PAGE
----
Trade

Episode 400: What Two Pasta Factories Tell Us About The Italian Economy

Calandrea at work.

Calandrea at work. Robert Smith/NPR hide caption

itoggle caption Robert Smith/NPR

A decade ago, the Barilla pasta factory in Foggia, Italy, had a big problem with people skipping work. The absentee rate was around 10 percent.

People called in sick all the time, typically on Mondays, or on days when there was a big soccer game.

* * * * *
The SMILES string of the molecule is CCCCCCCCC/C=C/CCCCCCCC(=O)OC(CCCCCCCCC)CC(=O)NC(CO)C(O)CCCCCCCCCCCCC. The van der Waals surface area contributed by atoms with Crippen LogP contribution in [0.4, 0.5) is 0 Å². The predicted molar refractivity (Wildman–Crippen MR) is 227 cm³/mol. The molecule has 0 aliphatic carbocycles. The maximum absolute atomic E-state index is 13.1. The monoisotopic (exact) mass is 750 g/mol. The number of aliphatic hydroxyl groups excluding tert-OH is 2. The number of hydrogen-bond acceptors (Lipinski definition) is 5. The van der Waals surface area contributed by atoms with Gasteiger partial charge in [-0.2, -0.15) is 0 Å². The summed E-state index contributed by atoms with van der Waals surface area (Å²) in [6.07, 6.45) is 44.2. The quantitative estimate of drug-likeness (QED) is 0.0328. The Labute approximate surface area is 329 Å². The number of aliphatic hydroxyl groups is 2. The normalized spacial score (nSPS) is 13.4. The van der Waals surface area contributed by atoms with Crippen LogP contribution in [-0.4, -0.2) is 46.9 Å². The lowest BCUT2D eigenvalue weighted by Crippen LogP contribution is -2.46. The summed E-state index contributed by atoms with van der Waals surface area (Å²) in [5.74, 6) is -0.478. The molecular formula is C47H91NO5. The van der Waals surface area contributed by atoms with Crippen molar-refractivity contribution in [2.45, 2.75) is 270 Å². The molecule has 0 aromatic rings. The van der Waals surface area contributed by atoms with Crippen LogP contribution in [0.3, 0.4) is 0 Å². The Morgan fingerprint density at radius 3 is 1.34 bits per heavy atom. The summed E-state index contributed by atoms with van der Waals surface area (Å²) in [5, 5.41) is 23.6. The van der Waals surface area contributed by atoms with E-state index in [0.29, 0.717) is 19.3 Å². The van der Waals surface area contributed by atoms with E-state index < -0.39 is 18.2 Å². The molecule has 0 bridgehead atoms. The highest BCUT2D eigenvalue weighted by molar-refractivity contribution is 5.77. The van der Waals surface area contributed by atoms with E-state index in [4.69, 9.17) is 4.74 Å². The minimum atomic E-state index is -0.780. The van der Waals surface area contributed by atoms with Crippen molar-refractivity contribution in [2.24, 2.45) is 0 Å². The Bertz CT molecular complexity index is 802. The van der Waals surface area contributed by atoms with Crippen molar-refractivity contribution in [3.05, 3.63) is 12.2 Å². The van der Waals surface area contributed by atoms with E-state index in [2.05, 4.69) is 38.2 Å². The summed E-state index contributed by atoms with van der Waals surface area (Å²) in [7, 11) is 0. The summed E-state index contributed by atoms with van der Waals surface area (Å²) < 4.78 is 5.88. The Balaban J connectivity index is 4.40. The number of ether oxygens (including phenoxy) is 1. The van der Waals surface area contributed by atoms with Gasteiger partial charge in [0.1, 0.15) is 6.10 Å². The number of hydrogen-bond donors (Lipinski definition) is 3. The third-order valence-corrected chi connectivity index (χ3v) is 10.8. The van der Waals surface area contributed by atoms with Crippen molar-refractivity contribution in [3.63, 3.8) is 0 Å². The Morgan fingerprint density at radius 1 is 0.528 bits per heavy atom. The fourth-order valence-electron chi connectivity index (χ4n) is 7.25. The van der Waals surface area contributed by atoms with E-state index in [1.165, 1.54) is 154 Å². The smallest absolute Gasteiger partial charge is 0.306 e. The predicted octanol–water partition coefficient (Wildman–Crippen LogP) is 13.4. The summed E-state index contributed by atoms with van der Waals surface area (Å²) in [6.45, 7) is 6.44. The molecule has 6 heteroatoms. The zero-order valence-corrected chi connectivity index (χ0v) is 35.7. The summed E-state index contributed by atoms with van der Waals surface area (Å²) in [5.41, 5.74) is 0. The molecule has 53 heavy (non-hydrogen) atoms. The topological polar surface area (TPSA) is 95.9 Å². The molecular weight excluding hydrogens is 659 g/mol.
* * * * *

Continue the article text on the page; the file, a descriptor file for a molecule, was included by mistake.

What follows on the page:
Foggia is in southern Italy. Barilla's big factory in northern Italy had a much lower absentee rate. This is not surprising; there's a huge economic gap between southern and northern Italy. It's like two different countries.

Barilla execs told Nicola Calandrea, the manager of the Foggia plant, that they would close the factory unless he brought the absenteeism rate down.

Calandrea decided that to save the factory, he had to change the culture. On today's show, we visit the factory and hear how Calandrea made it work.

For More: How A Pasta Factory Got People To Show Up For Work

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